Most grain diets especially wheat, barley and rye are enriched with proteins. Gluten is the major protein composite in all these grains and is why dough has a gooey texture when wet and chewy texture after it is baked. Although vital to most baking, gluten is the cause of much suffering to people, and unfortunately, many don’t even know they have a gluten allergy.
Gluten allergies are far more common than most people know. In fact, the exact number of people allergic to gluten is unknown because many people have no idea they are allergic to this common food item.
The reason people often don’t know they are allergic to gluten is because there is no one specific symptom to look for. In fact, researchers believe there may be as many as more than 250 gluten allergy symptoms!
To make diagnosing gluten allergies even more challenging, the symptoms of this allergy will vary from person to person. Instead of suspecting gluten as the cause, people often think their pain or discomfort is caused by something other than gluten.
Even though there may be hundreds of possible symptoms, there are some common symptoms experienced by most people. Sometimes only one symptom will be experienced by a person, while other people suffer from a combination of them.
The Most Common Gluten Allergy Symptoms
Below are some of the most common signs of a gluten allergy. Keep in mind that the list is by no means inclusive, and there may be additional, less common symptoms suffered by some people.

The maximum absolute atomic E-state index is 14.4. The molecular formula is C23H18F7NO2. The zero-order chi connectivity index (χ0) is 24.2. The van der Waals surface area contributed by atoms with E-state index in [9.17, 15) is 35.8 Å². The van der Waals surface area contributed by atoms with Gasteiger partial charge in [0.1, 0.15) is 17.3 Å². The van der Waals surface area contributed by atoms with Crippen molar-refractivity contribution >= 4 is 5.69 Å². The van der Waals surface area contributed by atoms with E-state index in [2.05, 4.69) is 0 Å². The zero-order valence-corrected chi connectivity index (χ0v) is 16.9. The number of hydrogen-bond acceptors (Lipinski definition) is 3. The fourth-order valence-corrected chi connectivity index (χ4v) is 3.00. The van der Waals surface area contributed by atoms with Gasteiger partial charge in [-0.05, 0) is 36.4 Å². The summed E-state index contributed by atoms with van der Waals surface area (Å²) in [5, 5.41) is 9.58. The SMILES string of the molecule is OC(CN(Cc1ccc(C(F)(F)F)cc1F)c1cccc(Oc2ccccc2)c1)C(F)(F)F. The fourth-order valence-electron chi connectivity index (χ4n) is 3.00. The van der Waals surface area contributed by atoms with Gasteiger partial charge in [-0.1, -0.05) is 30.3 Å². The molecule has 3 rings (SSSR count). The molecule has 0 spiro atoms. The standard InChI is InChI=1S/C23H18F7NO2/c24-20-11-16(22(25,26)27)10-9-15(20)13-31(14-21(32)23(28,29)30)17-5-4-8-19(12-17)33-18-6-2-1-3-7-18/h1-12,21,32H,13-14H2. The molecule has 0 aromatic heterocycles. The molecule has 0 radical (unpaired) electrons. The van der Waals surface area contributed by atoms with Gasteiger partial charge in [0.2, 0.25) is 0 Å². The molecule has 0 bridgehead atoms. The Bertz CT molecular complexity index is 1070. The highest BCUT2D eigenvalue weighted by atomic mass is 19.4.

- Abdominal pain
- Abnormal stools
- Autoimmune disorders (i.e. lupus, rheumatoid arthritis)
- Difficulty thinking clearly
- Dry skin
- Inconsistent menstrual cycles
- Itchy skin
- Joint pain
- Mouth ulcers
- Nutrition malabsorption
- Poor sleep
- Runny nose
- Sinus problems
- Stunted growth or failure to thrive (in children)
- Tingling and numbness in legs and hands
- Thyroid problems (i.e. Hashimoto’s Disease)
- Vitamin and mineral deficiencies
- Weight loss
What To Do If You Have Some Of The Above Symptoms
First, if you have some of the above gluten allergy symptoms, do not jump to conclusions. As you can see, the symptoms of gluten allergies vary widely, and any of the signs above could be caused by any number of sources that have nothing to do with gluten.
The best thing to do if you are worried about having a gluten allergy is to see your doctor. Before your visit, keep a dietary journal where you document what you eat and any discomfort or pain you experience. This will be helpful to your doctor in determining if you truly do have gluten allergies.
In the event that you eventually are diagnosed definitively as having an allergy to gluten, there is a bright side. In almost every case, no medication is required to cure a gluten allergy. After a positive test, a simple gluten-free diet will solve the problem and may help you live a healthy life. This is also true for people who have gluten intolerance (aka gluten sensitivities) and celiac disease.
Adapting a gluten-free life is not without its challenges. You need to make sure you don’t cause other discomforts or problems as a result of removing gluten from your menu. You can read about some of the problems of a gluten-free diet in our article, Controlling Celiac Disease. Although the article focuses on celiac disease, eliminating gluten is the solution to physical problems both for celiacs and people allergic to gluten.
Some people try to self-diagnose themselves by going gluten-free on their own to see if their symptoms improve, but this is not a good idea. Yes, symptoms caused by gluten may improve, but eliminating gluten without proper planning and understanding the health implications of a gluten-free diet can be harmful. You should only stop eating gluten when advised to do so by your doctor, and with your doctor’s supervision.